Seasonal and day-to-day variations in travel behaviour and performance of private passenger vehicles can be partially explained by changes in weather conditions. Likewise, in the electricity sector, weather affects energy demand. The impact of weather conditions on private passenger vehicle performance, usership statistics and travel behaviour has been studied for conventional, internal combustion engine, vehicles. Similarly, weather-driven variability in electricity demand and generation has been investigated widely. The aim of these analyses in both sectors is to improve energy efficiency, reduce consumption in peak hours and reduce greenhouse gas emissions. However, the potential effects of seasonal weather variations on electric vehicle usage have not yet been investigated. In Ireland the government has set a target requiring 10% of all vehicles in the transport fleet to be powered by electricity by 2020 to meet part of its European Union obligations to reduce greenhouse gas emissions and increase energy efficiency. This paper fills this knowledge gap by compiling some of the published information available for internal combustion engine vehicles and applying the lessons learned and results to electric vehicles with an analysis of historical weather data in Ireland and electricity market data in a number of what-if scenarios. Areas particularly impacted by weather conditions are battery performance, energy consumption and choice of transportation mode by private individuals.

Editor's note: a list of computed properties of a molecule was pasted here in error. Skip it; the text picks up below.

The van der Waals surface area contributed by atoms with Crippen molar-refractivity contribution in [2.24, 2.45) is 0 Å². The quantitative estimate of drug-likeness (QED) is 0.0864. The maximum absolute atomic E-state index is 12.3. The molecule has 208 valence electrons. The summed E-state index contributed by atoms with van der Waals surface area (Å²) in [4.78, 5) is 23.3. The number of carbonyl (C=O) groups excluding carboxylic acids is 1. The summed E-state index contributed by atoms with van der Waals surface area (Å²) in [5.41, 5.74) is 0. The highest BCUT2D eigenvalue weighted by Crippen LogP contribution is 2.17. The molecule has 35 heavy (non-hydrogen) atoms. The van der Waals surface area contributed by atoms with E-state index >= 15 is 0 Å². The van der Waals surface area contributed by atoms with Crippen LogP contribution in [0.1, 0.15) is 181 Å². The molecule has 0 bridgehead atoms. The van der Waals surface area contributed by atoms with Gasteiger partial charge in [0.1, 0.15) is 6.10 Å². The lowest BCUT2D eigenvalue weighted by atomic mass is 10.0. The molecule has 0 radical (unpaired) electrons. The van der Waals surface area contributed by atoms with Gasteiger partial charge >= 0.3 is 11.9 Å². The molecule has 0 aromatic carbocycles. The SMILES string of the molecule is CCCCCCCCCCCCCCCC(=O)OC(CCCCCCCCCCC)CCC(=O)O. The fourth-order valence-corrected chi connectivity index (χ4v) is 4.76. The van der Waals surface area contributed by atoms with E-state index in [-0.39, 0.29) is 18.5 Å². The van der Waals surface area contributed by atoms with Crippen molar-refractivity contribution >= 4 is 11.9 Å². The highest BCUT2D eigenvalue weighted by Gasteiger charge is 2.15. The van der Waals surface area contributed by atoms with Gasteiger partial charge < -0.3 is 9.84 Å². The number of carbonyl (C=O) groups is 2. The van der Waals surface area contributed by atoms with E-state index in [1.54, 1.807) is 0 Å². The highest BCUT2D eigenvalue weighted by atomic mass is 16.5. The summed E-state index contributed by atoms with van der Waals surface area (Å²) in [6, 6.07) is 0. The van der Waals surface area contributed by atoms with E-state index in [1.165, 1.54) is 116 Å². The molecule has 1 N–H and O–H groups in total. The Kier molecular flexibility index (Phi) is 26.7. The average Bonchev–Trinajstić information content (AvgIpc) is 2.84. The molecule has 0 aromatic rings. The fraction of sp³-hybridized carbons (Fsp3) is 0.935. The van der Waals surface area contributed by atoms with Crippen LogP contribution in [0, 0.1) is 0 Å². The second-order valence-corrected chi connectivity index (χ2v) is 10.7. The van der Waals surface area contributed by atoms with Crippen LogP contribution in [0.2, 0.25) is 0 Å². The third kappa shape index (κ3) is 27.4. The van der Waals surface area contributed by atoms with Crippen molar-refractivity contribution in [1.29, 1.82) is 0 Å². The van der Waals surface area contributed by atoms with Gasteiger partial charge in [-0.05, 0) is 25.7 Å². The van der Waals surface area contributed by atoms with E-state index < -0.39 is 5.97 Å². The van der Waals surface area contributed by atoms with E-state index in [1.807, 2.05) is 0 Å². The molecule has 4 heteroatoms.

|Number of pages||1|
|Publication status||Published - Sep 2011|
|Event||Irish Transport Research Network - University College Cork, Cork, Ireland|
Duration: 01 Sep 2011 → 01 Sep 2011
|Conference||Irish Transport Research Network|
|Period||01/09/2011 → 01/09/2011|